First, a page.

These Are the Best and Worst Times to Hit the Road This Holiday Season

Holiday travelers, take note

Traffic jam at road.Background blurred
Jung Getty / Getty Images

If you're planning a holiday road trip over the next few days, be prepared for heavy traffic.

This year, more than 109 million Americans are expected to travel 50 miles or more between Dec. 23 and Jan. 2, according to a new study from American Automobile Association (AAA) and transportation analytics company INRIX. Of that number, just over 100 million are planning to reach their holiday destinations by car—a 27.6 percent increase from 2020.

“Americans who canceled their vacations in 2020 want to gather with family and friends for the holidays this year, although they will still be mindful of the pandemic and the new omicron variant,” said Paula Twidale, senior vice president of AAA Travel. “With vaccines widely available, conditions are much different and many people feel a greater level of comfort with travel.”

While the roads will be near pre-pandemic levels this holiday season, there are two days in particular that travelers need to be especially mindful of. "The worst days for delay are actually right before New Year's ... so the 27th and 28th," Bob Pishue, a transportation analyst at INRIX, told USA TODAY

The best days for travel? Not surprisingly, Christmas Day and New Year's Day.

Daily Worst and Best Times to Travel
 Date Worst Travel Time   Best Travel Time
12/23/21 12–6 p.m.  After 7 p.m.
12/24/21 2–6 p.m. Before 1 p.m.
12/25/21 Minimal congestion expected  
12/26/21 1–7 p.m. Before 12 p.m.
12/27/21 5–6 p.m. Before 1 p.m.
12/28/21 1–7 p.m.  Before 12 p.m.
12/29/21 1–7 p.m.  Before 11 a.m.
12/30/21  1–7 p.m.  Before 12 p.m. 
12/31/21 2–4 p.m.  Before 1 p.m., after 5 p.m. 
1/1/22 Minimal congestion expected  
1/2/22 2–6 p.m. Before 1 p.m.
Source: INRIX

"With kids out of school and many Americans taking extended time off for the holidays, drivers will experience incremental delays throughout the week. Although congestion will be overall lighter than normal, knowing when and where major delays will likely happen will help save time and reduce stress this holiday season,” said Pishue in the AAA report.

While INRIX predicts "only marginal delays overall" the week between Christmas and New Year's, the company says that the biggest metro areas in the U.S. may see "more than double the delays versus typical drive times. The New York City metro area—specifically I-278 South from I-495 to 3rd Avenue—will experience the biggest delays, with a 358 percent increase above average on Dec. 27 between 4:30 p.m. and 6:30 p.m.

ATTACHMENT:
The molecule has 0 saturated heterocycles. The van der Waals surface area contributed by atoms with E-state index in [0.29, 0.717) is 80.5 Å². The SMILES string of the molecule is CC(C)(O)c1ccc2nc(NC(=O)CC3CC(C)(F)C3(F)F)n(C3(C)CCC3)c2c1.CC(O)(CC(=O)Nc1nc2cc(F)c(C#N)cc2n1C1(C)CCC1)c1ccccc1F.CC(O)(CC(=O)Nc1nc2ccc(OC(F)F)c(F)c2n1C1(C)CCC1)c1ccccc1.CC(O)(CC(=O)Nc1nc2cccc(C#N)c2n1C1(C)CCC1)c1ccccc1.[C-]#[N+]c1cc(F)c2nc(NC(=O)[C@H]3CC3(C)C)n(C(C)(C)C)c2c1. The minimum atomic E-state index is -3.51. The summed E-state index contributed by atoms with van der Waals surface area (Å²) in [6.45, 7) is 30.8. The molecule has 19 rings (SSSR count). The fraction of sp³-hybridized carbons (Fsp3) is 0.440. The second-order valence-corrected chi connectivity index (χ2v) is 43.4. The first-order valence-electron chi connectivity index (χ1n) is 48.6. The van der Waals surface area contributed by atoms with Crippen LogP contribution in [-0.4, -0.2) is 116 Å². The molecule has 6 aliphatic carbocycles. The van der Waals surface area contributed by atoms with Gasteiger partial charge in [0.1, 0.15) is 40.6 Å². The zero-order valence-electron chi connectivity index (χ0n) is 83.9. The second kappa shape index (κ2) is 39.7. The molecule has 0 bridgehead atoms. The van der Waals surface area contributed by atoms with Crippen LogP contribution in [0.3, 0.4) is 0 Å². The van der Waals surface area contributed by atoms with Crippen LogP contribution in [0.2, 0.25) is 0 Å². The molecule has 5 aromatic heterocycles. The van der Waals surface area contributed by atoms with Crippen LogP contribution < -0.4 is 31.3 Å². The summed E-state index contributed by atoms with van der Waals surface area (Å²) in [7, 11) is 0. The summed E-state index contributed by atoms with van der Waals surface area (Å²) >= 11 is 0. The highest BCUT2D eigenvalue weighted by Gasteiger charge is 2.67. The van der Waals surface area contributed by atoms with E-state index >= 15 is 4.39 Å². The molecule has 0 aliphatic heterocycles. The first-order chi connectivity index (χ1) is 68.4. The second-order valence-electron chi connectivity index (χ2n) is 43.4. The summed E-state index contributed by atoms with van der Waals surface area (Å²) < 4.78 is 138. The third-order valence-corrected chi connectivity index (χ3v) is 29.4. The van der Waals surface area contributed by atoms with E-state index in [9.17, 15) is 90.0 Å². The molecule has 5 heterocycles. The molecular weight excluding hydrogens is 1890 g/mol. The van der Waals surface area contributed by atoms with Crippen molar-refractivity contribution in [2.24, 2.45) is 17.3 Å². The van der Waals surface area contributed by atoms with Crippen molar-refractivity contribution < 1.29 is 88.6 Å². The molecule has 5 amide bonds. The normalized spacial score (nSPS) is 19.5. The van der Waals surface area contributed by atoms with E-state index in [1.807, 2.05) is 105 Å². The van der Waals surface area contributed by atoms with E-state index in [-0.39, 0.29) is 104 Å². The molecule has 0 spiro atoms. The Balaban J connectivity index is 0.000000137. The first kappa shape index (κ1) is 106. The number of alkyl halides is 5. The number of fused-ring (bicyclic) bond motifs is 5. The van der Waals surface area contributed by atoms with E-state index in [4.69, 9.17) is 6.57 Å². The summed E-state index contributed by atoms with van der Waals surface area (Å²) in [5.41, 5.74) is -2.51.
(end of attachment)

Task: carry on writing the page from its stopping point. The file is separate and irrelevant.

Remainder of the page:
Worst Corridors and Times to Travel
Metro Area Corridor  Peak Congestion  % Over Normal
Atlanta 1-85 South; Clairmont Rd to MLK Jr Dr 1/2/22, 3:45–5:45 p.m. 198%
Boston I-93 North; Quincy Market to MA-28 12/23/21, 1:45–3:45 p.m. 155%
Chicago I-290 West; Morgan St to Wolf Rd 12/23/21, 3:30–5:30 p.m.  240%
Detroit US-23 North; 8 Mile Rd to I-96 12/23/21, 9:45–11:45 a.m. 209%
Houston I-10 West; Sjolander to TX-330 1/2/22, 5–7 p.m.  195%
Los Angeles I-405 South; Sunset Blvd to I-105  1/2/22, 5:30–7:30 p.m. 194%
New York I-278 South; I-495 to 3rd Ave 12/27/21, 4:30–6:30 p.m. 358%
San Francisco I-80 North; I-580 to San Pablo Dam Rd 12/23/21, 5:30–7:30 p.m. 166%
Seattle I-5 South; WA-18 to WA-7 12/28/21, 4:45–6:45 p.m. 215%
Washington, D.C. I-95 South; I-395 to VA-123 12/27/21, 9:30–11:30 a.m. 270%
Source: INRIX

AAA concedes that their predictions could fluctuate over the next few days: With the U.S. seeing a seven-day moving average of 125,000 new COVID cases per day, we may end up seeing fewer drivers on the road as would-be travelers cancel their trips.

However, Dr. Anthony Fauci, chief director of the National Institute of Allergy and Infectious Diseases (NIAID) assured travelers during an appearance on CNN on Wednesday: "I believe if people follow the recommendations of the CDC about indoor masking, take the advice of getting vaccinated and getting boosted, we should be fine for the holidays, and we should enjoy it with our family and our friends."

Article Sources
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  1. American Automobile Association. "'Tis the Season: More Than 109 Million Americans to Travel for the Holidays." December 14, 2021.

  2. Centers for Disease Control and Prevention. "Trends in Number of COVID-19 Cases and Deaths in the US Reported to CDC, by State/Territory." December 17, 2021.